thal Sir Edward <'a> iob 11
anxioUl for a settlemert. "The Star"
! to-night makea the auggeatioa that
.,' Smut - be called in to aid In
I the reconciliation. 1'
"South African unitx was attained
eonveatioa. We muy Kuppest
thut the presence of General Smuts
la th< country ought to be utilized
through BB invitation ti him by the ?
lr,?h partie? te presid? over the con?
vention. HS is a grui statesman and
pot el ses a penius ftr conciliation,
j He worked miracles la the union of
1 Soul h Africa.
"lhere is QO niau who could de
Beere te bring the v.u.,,us interests
. and together, Be Mimi to us
?, min of eeatiny. The man waa
healed the WOOnds of South Africa
ought to be nix ?i'd 'n help lu al the
It of Ireland. Tin hoir demands
bold initiative and dating miapination.
For the sake Of Ireland and the
; British eonunonwealth, for the sake
! of the Allied ranee, lr sh unity must
] be establiahod."
Grave Peril in Home Rule
For Part of Ireland,
Viscount Middleton Says
I.nndon. May IA. Vi- mint Midleton,
former Secretary of State tor India,
i has antten the Prime ?lu Ister saying
accordance with the Premier's
rennest, hi has serafened xxith the
j mili.!"-! represen ta tirei ?a the m.!
1 and south of Irelaad, Bad thal ob their
behalf he can state thal they eoaaider
1 the proposal of Home Hule for a part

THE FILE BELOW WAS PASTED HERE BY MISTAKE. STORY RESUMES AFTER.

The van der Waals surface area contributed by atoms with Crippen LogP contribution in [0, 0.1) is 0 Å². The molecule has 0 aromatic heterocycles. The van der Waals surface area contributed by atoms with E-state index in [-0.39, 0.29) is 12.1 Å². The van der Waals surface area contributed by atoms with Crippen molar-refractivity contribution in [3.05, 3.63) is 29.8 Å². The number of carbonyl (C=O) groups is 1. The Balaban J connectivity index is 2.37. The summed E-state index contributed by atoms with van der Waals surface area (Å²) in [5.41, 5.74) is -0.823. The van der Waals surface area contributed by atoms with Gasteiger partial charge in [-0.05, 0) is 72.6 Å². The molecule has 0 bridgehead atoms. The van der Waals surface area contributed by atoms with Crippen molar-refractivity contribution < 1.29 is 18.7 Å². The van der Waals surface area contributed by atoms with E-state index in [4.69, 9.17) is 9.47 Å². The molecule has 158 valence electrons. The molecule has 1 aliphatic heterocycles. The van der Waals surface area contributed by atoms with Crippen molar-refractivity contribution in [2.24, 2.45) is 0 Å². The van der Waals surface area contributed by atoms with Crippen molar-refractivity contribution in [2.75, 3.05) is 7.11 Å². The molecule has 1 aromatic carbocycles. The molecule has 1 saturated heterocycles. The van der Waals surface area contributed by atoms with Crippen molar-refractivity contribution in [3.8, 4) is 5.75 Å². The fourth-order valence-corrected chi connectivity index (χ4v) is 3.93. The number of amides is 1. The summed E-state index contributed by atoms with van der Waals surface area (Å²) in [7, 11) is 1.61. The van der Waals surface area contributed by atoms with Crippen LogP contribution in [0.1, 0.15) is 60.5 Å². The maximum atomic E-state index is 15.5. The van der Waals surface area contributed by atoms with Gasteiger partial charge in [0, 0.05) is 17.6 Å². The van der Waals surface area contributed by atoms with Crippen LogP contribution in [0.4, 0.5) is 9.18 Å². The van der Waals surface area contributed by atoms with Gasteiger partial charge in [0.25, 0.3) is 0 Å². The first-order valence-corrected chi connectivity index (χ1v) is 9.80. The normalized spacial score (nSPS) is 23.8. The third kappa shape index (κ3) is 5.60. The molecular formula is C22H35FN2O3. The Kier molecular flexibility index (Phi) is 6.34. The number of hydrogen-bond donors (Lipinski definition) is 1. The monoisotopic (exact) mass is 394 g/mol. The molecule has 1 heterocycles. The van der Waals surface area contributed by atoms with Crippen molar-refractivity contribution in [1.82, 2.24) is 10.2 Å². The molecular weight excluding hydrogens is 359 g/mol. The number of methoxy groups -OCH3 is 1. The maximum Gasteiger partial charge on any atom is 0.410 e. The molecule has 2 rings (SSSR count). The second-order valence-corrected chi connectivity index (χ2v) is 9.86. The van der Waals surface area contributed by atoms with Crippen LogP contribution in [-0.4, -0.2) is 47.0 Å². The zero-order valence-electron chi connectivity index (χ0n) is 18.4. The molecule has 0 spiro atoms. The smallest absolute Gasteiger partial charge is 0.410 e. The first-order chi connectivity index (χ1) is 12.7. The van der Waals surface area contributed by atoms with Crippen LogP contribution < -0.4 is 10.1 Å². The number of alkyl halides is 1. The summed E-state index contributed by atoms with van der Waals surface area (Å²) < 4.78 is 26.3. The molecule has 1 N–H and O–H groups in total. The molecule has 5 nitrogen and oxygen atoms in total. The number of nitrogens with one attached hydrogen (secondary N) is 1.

j of Ireland iavolvos print imperial dan-.
I per- and a itrengtaening of the Biaa
Lereifl ?aovemeat, xx!,ieli i? "actively ae*
I dillons und pro-German " %
\ Mami Midleton >nyX those xvith'
I xxhom he has confeired also deprecate
a di. i- nu of Inland on principle, uni* '.
cannot ?upport the poxernment pro-I
pos al
Al repnrds the alternative of an
irish convention. , Vi ?co Bal Midleton
say* that Whila those v. ith xxhom he
ha.? discussed the sitlaation are con-1
xiiHid that the Imperial Government.
onl\? can form a novirnmsiit throupl
which the control of Ireland may be !
Safety committed, they were \x:!!inp.
xxith s view to minimizing the evistinp
differences and to ?eeure the fall pnr
ticipntion of Irelnnd, to submit the pro
pssaal t? t?n In?h I'n.onist council.
He IS d theta BBSS reason to believe
? li?- \ ix, mid be willi ne to participate if
all interest? *?ere fullv represented and
the eoBclaaiona of thi convention were
i .! to a drcinion bj the Im?
perial Parliament.
Millions of Pounds of Food Spoil
While Wai ting Chance to Enter City !
iYemendous Wastage. Due to l_ack of Proper Trans?